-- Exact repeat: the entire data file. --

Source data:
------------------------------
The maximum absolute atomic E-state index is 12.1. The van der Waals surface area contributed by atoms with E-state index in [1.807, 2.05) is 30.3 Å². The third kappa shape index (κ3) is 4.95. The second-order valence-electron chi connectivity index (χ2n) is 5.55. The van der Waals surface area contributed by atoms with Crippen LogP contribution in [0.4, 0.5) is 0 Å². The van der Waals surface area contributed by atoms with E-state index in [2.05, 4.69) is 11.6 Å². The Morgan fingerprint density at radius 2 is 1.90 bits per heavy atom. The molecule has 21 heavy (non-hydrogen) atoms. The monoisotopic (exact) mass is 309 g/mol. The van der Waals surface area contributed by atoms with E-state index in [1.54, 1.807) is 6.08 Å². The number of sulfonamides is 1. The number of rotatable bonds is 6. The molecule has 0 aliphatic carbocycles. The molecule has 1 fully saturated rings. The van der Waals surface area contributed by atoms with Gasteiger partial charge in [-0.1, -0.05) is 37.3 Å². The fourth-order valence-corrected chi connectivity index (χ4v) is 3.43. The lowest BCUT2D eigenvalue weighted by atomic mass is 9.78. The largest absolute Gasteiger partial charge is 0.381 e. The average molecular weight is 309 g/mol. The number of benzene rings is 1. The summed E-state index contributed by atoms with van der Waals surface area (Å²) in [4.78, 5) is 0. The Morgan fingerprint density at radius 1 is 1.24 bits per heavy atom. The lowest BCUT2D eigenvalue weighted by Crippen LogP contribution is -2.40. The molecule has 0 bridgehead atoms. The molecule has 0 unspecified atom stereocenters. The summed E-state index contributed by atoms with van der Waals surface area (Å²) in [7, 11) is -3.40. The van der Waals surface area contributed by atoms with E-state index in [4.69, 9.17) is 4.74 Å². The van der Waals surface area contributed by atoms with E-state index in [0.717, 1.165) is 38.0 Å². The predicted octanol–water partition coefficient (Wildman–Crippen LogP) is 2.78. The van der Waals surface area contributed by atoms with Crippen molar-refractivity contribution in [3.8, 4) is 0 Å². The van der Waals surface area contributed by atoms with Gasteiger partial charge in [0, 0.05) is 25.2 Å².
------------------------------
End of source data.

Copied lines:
The maximum absolute atomic E-state index is 12.1. The van der Waals surface area contributed by atoms with E-state index in [1.807, 2.05) is 30.3 Å². The third kappa shape index (κ3) is 4.95. The second-order valence-electron chi connectivity index (χ2n) is 5.55. The van der Waals surface area contributed by atoms with Crippen LogP contribution in [0.4, 0.5) is 0 Å². The van der Waals surface area contributed by atoms with E-state index in [2.05, 4.69) is 11.6 Å². The Morgan fingerprint density at radius 2 is 1.90 bits per heavy atom. The molecule has 21 heavy (non-hydrogen) atoms. The monoisotopic (exact) mass is 309 g/mol. The van der Waals surface area contributed by atoms with E-state index in [1.54, 1.807) is 6.08 Å². The number of sulfonamides is 1. The number of rotatable bonds is 6. The molecule has 0 aliphatic carbocycles. The molecule has 1 fully saturated rings. The van der Waals surface area contributed by atoms with Gasteiger partial charge in [-0.1, -0.05) is 37.3 Å². The fourth-order valence-corrected chi connectivity index (χ4v) is 3.43. The lowest BCUT2D eigenvalue weighted by atomic mass is 9.78. The largest absolute Gasteiger partial charge is 0.381 e. The average molecular weight is 309 g/mol. The number of benzene rings is 1. The summed E-state index contributed by atoms with van der Waals surface area (Å²) in [4.78, 5) is 0. The Morgan fingerprint density at radius 1 is 1.24 bits per heavy atom. The lowest BCUT2D eigenvalue weighted by Crippen LogP contribution is -2.40. The molecule has 0 bridgehead atoms. The molecule has 0 unspecified atom stereocenters. The summed E-state index contributed by atoms with van der Waals surface area (Å²) in [7, 11) is -3.40. The van der Waals surface area contributed by atoms with E-state index in [4.69, 9.17) is 4.74 Å². The van der Waals surface area contributed by atoms with E-state index in [0.717, 1.165) is 38.0 Å². The predicted octanol–water partition coefficient (Wildman–Crippen LogP) is 2.78. The van der Waals surface area contributed by atoms with Crippen molar-refractivity contribution in [3.8, 4) is 0 Å². The van der Waals surface area contributed by atoms with Gasteiger partial charge in [0, 0.05) is 25.2 Å².